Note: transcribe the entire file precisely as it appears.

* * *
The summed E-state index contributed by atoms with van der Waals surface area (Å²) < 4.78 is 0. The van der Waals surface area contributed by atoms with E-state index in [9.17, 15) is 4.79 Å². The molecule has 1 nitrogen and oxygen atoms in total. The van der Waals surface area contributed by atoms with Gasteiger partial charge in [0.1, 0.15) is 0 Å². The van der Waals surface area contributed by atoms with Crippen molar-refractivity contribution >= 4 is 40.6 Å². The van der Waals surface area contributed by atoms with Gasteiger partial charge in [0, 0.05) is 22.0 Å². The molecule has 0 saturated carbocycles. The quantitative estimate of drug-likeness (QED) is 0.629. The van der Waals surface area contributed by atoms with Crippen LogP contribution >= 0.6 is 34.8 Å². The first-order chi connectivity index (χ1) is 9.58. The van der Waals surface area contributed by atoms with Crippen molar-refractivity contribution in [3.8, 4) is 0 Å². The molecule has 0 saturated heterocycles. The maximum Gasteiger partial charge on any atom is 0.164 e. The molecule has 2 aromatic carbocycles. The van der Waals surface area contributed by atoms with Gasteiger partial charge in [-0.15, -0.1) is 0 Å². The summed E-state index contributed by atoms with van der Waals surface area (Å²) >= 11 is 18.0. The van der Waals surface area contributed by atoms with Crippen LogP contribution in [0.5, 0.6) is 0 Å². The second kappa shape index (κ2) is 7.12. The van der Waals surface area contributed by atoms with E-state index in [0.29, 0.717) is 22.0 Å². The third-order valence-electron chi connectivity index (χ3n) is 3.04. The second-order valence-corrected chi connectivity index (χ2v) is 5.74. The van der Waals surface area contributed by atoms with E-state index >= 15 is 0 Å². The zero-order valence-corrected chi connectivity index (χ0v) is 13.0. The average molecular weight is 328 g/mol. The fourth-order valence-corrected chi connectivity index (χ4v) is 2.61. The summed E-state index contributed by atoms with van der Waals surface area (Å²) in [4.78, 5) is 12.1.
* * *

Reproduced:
The summed E-state index contributed by atoms with van der Waals surface area (Å²) < 4.78 is 0. The van der Waals surface area contributed by atoms with E-state index in [9.17, 15) is 4.79 Å². The molecule has 1 nitrogen and oxygen atoms in total. The van der Waals surface area contributed by atoms with Gasteiger partial charge in [0.1, 0.15) is 0 Å². The van der Waals surface area contributed by atoms with Crippen molar-refractivity contribution >= 4 is 40.6 Å². The van der Waals surface area contributed by atoms with Gasteiger partial charge in [0, 0.05) is 22.0 Å². The molecule has 0 saturated carbocycles. The quantitative estimate of drug-likeness (QED) is 0.629. The van der Waals surface area contributed by atoms with Crippen LogP contribution >= 0.6 is 34.8 Å². The first-order chi connectivity index (χ1) is 9.58. The van der Waals surface area contributed by atoms with Crippen molar-refractivity contribution in [3.8, 4) is 0 Å². The molecule has 0 saturated heterocycles. The maximum Gasteiger partial charge on any atom is 0.164 e. The molecule has 2 aromatic carbocycles. The van der Waals surface area contributed by atoms with Gasteiger partial charge in [-0.15, -0.1) is 0 Å². The summed E-state index contributed by atoms with van der Waals surface area (Å²) >= 11 is 18.0. The van der Waals surface area contributed by atoms with Crippen LogP contribution in [0.5, 0.6) is 0 Å². The second kappa shape index (κ2) is 7.12. The van der Waals surface area contributed by atoms with E-state index in [0.29, 0.717) is 22.0 Å². The third-order valence-electron chi connectivity index (χ3n) is 3.04. The second-order valence-corrected chi connectivity index (χ2v) is 5.74. The van der Waals surface area contributed by atoms with E-state index >= 15 is 0 Å². The zero-order valence-corrected chi connectivity index (χ0v) is 13.0. The average molecular weight is 328 g/mol. The fourth-order valence-corrected chi connectivity index (χ4v) is 2.61. The summed E-state index contributed by atoms with van der Waals surface area (Å²) in [4.78, 5) is 12.1.